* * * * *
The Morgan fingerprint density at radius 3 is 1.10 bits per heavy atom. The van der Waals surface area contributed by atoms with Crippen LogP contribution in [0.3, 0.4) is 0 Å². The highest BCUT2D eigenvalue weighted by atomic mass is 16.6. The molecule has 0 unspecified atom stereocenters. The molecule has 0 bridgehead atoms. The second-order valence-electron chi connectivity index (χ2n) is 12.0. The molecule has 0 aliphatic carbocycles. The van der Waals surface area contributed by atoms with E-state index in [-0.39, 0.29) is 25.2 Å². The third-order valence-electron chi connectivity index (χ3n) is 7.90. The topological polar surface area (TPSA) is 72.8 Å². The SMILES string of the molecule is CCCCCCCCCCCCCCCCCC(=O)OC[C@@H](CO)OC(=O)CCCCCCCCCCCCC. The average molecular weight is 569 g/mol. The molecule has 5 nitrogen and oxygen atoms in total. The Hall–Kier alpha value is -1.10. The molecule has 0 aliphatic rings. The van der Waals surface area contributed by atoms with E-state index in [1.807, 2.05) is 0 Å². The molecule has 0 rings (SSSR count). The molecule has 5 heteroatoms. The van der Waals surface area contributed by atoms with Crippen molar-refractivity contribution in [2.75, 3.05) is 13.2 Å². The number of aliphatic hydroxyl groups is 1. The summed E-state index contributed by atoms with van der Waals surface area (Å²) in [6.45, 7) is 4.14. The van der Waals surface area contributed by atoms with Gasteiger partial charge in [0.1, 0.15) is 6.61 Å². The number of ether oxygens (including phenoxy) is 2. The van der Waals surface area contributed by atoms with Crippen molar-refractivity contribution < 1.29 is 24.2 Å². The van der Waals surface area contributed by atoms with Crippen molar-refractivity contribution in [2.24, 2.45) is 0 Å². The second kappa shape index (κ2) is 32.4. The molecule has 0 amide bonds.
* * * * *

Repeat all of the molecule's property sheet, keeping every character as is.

The Morgan fingerprint density at radius 3 is 1.10 bits per heavy atom. The van der Waals surface area contributed by atoms with Crippen LogP contribution in [0.3, 0.4) is 0 Å². The highest BCUT2D eigenvalue weighted by atomic mass is 16.6. The molecule has 0 unspecified atom stereocenters. The molecule has 0 bridgehead atoms. The second-order valence-electron chi connectivity index (χ2n) is 12.0. The molecule has 0 aliphatic carbocycles. The van der Waals surface area contributed by atoms with E-state index in [-0.39, 0.29) is 25.2 Å². The third-order valence-electron chi connectivity index (χ3n) is 7.90. The topological polar surface area (TPSA) is 72.8 Å². The SMILES string of the molecule is CCCCCCCCCCCCCCCCCC(=O)OC[C@@H](CO)OC(=O)CCCCCCCCCCCCC. The average molecular weight is 569 g/mol. The molecule has 5 nitrogen and oxygen atoms in total. The Hall–Kier alpha value is -1.10. The molecule has 0 aliphatic rings. The van der Waals surface area contributed by atoms with E-state index in [1.807, 2.05) is 0 Å². The molecule has 0 rings (SSSR count). The molecule has 5 heteroatoms. The van der Waals surface area contributed by atoms with Crippen molar-refractivity contribution in [2.75, 3.05) is 13.2 Å². The number of aliphatic hydroxyl groups is 1. The summed E-state index contributed by atoms with van der Waals surface area (Å²) in [6.45, 7) is 4.14. The van der Waals surface area contributed by atoms with Gasteiger partial charge in [0.1, 0.15) is 6.61 Å². The number of ether oxygens (including phenoxy) is 2. The van der Waals surface area contributed by atoms with Crippen molar-refractivity contribution < 1.29 is 24.2 Å². The van der Waals surface area contributed by atoms with Crippen molar-refractivity contribution in [2.24, 2.45) is 0 Å². The second kappa shape index (κ2) is 32.4. The molecule has 0 amide bonds.